78 skills that will be difficult to automate

By: Thomas Frey Friday May 5, 2017 1 comments Tags: Thomas Frey, robots, artificial intelligence

By Thomas Frey

Senior Futurist

DaVinci Institute

Recently my wife, Deb, and I were eating at a local sushi restaurant, watching the itamae (sushi chefs) carefully preparing each meal.

In Japan, becoming an itamae of sushi requires years of on-the-job training and apprenticeship.Thomas_Frey_blog_photoUSE_1

For this reason, I asked Deb if she would prefer eating sushi that was prepared by humans or the same kind of meals prepared by machines. After thinking about it for a bit, she said that she’d prefer having a human chef because she liked the inconsistencies that go along with having a person at the cutting board.

For her, machines meant perfect consistency and perfectly prepared meals and that was less appealing than a human-centric operation with randomness added to the equation.

The key point here is that when it comes to automation, the marketplace will decide, and the market is not always logical.

  • We still go to concerts even though listening to prerecorded music at home is safer, more comfortable, and oftentimes better quality.
  • We still go to museums even though we can witness most of the images online without having to wait in lines and fight crowds.
  • We still go to coffee shops even though we can brew the same kind of coffee at home for far less money.

In each of these cases, the value of the experience far outweighs the incongruity of decisions being made.

Simply put, we live in a human-based economy, and humans are not always logical.

What role will robots play in your future?

If a robot tells you you’re beautiful, will that ever mean as much as when your boyfriend or girlfriend says it?

It’s easy to start listing all the so-called inferior traits that people have. Robots don’t sweat, complain, have to urinate, take breaks, get angry, or make mistakes.

We generally don’t design machines to be cruel, insulting, lazy, vindictive, violent, irrational, clumsy, greedy, envious, hotheaded, power-hungry, selfish, shy, tactless, superficial, or stupid.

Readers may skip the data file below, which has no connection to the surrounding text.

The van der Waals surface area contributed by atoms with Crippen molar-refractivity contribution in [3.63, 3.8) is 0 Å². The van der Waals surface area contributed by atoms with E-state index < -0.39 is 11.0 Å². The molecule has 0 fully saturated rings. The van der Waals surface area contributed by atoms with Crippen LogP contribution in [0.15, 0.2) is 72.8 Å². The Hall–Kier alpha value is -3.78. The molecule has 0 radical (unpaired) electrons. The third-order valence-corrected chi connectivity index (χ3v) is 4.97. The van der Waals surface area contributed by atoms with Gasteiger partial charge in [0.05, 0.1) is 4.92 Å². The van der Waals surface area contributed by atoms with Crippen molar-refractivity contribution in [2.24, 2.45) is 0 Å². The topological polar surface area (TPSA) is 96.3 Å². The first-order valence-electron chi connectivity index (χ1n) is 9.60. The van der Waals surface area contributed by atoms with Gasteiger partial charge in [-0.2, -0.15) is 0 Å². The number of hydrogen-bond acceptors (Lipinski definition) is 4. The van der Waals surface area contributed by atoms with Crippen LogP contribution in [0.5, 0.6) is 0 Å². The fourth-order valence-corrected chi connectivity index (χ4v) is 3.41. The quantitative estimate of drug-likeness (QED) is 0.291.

However, humans come with a number of positive characteristics to offset all the negative ones. We can also be friendly, helpful, charming, warmhearted, risk-taking, courageous, empathetic, inspiring, bold, brilliant, resourceful, benevolent, gracious, humble, and forgiving.

When it comes to designing machines to replace humans, we often forget how enormously complex we are.

We have a need to compete, a need to belong, a sense of purpose, we crave attention, love, sex, importance, and the human touch. We must never underestimate the power of the human touch.

Yes, we are all flawed individuals, and as such, we have a number of basic needs.

We need things like water, food, shelter, clothing, safety, and security. Once those needs are met, a number of other needs kick in like our need for belonging, companionship, love, intimacy, and family.

As our lower level needs are met, we move up Maslow’s Hierarchy of Needs to things like self-respect, self-esteem, status, fame, recognition, power and freedom.

While on the surface we come across as incomplete beings, lacking in so many areas, the reality is that our needs are what drives our economy.

Every human deficiency creates a new market

Grocery stores wouldn’t exist if we didn’t need food. The housing industry wouldn’t exist if we didn’t need shelter and safety. The automobile industry wouldn’t exist without our need for power, status and freedom.

Ironically, the reason robots exist is to support our basic human needs.

Robots, on the other hand, do not have the same kind of needs.

Will we buy music that’s generated by machines or music produced by humans?

Will we buy machine-made art, watch a robo-ballet, attend a car race with only driverless cars, or sit in a stadium to watch robo-athletes?

In virtually all of these cases, we’ll choose to do both. Certainly, we will mostly choose one over the other, but we’ll buy human art along with robo-art. We’ll attend a human-run restaurant one day and a robo-restaurant the next. We’ll cheer on our favorite human team with one set of friends and cheer on our favorite robo-athletes with another.